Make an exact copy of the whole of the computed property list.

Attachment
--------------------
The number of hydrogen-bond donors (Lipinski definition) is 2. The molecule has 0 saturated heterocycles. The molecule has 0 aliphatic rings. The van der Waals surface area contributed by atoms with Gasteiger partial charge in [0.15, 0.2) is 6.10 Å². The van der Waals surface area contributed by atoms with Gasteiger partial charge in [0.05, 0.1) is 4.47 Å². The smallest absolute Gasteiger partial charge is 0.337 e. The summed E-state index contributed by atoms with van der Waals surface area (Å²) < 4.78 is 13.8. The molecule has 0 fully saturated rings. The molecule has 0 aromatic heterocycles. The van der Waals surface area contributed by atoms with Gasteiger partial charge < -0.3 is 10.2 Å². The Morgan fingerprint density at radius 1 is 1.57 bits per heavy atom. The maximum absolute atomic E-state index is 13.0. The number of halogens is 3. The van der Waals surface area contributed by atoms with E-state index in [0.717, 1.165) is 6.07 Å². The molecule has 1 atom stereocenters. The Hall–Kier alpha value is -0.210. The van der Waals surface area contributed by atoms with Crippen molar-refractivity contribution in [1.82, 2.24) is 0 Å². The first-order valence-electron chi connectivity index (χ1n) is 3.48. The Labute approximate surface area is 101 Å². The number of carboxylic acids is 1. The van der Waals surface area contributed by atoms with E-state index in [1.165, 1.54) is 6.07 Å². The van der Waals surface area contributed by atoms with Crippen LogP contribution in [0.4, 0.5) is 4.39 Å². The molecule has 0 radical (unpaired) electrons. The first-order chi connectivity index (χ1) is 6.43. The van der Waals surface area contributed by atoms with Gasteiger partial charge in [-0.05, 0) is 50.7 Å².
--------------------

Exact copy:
The number of hydrogen-bond donors (Lipinski definition) is 2. The molecule has 0 saturated heterocycles. The molecule has 0 aliphatic rings. The van der Waals surface area contributed by atoms with Gasteiger partial charge in [0.15, 0.2) is 6.10 Å². The van der Waals surface area contributed by atoms with Gasteiger partial charge in [0.05, 0.1) is 4.47 Å². The smallest absolute Gasteiger partial charge is 0.337 e. The summed E-state index contributed by atoms with van der Waals surface area (Å²) < 4.78 is 13.8. The molecule has 0 fully saturated rings. The molecule has 0 aromatic heterocycles. The van der Waals surface area contributed by atoms with Gasteiger partial charge < -0.3 is 10.2 Å². The Morgan fingerprint density at radius 1 is 1.57 bits per heavy atom. The maximum absolute atomic E-state index is 13.0. The number of halogens is 3. The van der Waals surface area contributed by atoms with E-state index in [0.717, 1.165) is 6.07 Å². The molecule has 1 atom stereocenters. The Hall–Kier alpha value is -0.210. The van der Waals surface area contributed by atoms with Crippen molar-refractivity contribution in [1.82, 2.24) is 0 Å². The first-order valence-electron chi connectivity index (χ1n) is 3.48. The Labute approximate surface area is 101 Å². The number of carboxylic acids is 1. The van der Waals surface area contributed by atoms with E-state index in [1.165, 1.54) is 6.07 Å². The van der Waals surface area contributed by atoms with Crippen LogP contribution in [0.4, 0.5) is 4.39 Å². The molecule has 0 radical (unpaired) electrons. The first-order chi connectivity index (χ1) is 6.43. The van der Waals surface area contributed by atoms with Gasteiger partial charge in [-0.05, 0) is 50.7 Å².